Faraday Grid, the much-hyped Scottish transformer technology startup, has run out of money and been put under the control of insolvency administrators in the U.K.
The administrators were appointed on August 8. A press note from Grant Thornton, the appointed administrator, said 45 employees have been laid off.
The U.K.’s administration process shares similarities with Chapter 11 bankruptcy in the U.S., allowing a company a chance to reorganize and potentially reemerge as a viable business or sell off its assets.
Faraday was aiming to develop flow control devices which could maintain target voltage, frequency and power factors, potentially replacing electricity transformers in the grid.
In January of this year, then-CEO Andrew Scobie told GTM that under certain conditions the company’s Faraday Exchanger product would be able help grids adjust to renewable energy penetrations of up to 90 percent.
Scobie said the company would be looking to raise several hundred million dollars this summer, to see it through to an anticipated initial public offering within the next three or so years.
But things have taken a very different turn.
“The company had previously received investment to fund its research and ultimately, the further development of its Faraday Grid architecture,” the administrators’ wrote. “However, it became apparent that significant further funding would be required to enable its research and development to progress through to its next stage. Unfortunately, the directors were unable to secure the necessary level of investment.”
A spokesperson for Grant Thornton declined to give further details at this stage.
Collapse comes after CEO ouster
The collapse of the company follows a boardroom reshuffle in June which saw the outspoken Scobie being replaced by Paul Ezekiel, the chairman and chief investment officer of Amp, an early strategic investor in Faraday Grid.
It is unclear why or how Scobie left the company. His LinkedIn profile still lists him as a founder. However, there are abundant signs that Faraday Grid may have overreached in its growth efforts.
The company pulled in GBP £25 million (USD $32.5 million) in backing from Adam Neumann, the co-founder of WeWork, in January, and immediately set off on a major shopping spree.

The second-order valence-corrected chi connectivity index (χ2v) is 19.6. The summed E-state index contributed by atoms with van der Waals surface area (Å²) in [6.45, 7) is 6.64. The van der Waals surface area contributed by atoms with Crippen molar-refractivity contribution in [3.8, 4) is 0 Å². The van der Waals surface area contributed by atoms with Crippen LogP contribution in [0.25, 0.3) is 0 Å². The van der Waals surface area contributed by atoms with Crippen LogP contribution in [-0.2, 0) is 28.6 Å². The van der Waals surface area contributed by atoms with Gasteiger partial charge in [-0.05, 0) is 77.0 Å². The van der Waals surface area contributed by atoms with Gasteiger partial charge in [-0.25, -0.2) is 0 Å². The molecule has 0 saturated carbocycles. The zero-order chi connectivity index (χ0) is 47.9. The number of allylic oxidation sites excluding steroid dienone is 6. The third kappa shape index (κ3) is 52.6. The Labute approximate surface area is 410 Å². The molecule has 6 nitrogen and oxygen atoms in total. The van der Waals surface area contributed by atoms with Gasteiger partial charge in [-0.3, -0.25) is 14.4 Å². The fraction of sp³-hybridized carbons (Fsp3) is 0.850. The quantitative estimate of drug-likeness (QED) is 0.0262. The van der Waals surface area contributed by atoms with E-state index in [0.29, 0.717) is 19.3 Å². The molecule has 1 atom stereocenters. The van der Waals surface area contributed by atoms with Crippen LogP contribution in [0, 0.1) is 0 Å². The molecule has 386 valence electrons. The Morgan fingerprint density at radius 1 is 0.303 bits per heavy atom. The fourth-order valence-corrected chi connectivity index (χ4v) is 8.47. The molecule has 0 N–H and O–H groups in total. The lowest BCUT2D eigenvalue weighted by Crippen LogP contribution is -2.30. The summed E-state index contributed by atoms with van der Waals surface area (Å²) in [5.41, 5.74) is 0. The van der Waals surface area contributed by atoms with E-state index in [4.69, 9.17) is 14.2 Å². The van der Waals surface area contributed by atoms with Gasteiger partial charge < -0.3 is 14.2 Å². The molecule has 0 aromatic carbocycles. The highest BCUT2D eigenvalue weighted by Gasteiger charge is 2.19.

By April it had announced unnamed acquisitions in the Czech Republic, thought to be an energy storage system cabinet maker called FITA Energy Solutions plus two subsidiaries of the Taiwanese manufacturing giant Foxconn.
Faraday Grid was planning to merge these operations into a single innovation center with a team of roughly 100 experts spanning data science, artificial intelligence, software, power electronics, mechanical, electrical, control systems marketing and business development. Faraday Grid also opened an innovation center in Washington, D.C., to accompany an existing facility at its headquarters in Edinburgh, U.K.
These operational moves were followed by a series of senior hires. In April, Faraday Grid appointed a new chief financial officer, former UBS investment banker Mark Corben.
The following month, ex-eBay executive Kris Beyens joined as chief operating officer and former Schneider Electric group engineering manager Jan Juhasz came on board as vice president of engineering in the U.K.
A final senior appointment before Scobie left the company was Nathan Fagre, who joined as general counsel in May after having occupied similar roles in global consumer products and oil and gas companies.
As it built its senior team, Faraday Grid looked to expand its sphere of influence within the energy sector. Already a member of the Power Networks Demonstration Centre at the University of Strathclyde in Glasgow, which had tested Faraday Grid’s technology, in May it became a founding premier member of an open-source energy innovation scheme called LF Energy.
And in June Faraday Grid announced it had become an innovation supporter for the United Nations’ World Energy Council. All of this was on the back of a business that up until the end remained big on promises but light on details.
In public demonstrations of the product, though, the workings of the device were shrouded in secrecy. Only one company, the British utility UK Power Networks, is thought to have actually tested to the Faraday Exchanger under real-life conditions.
UK Power Networks was known to be testing the Exchanger in an off-grid setting as of earlier this year, with a view to deploying it in a range of grid settings from Spring onwards. No further details have been released since January this year, however.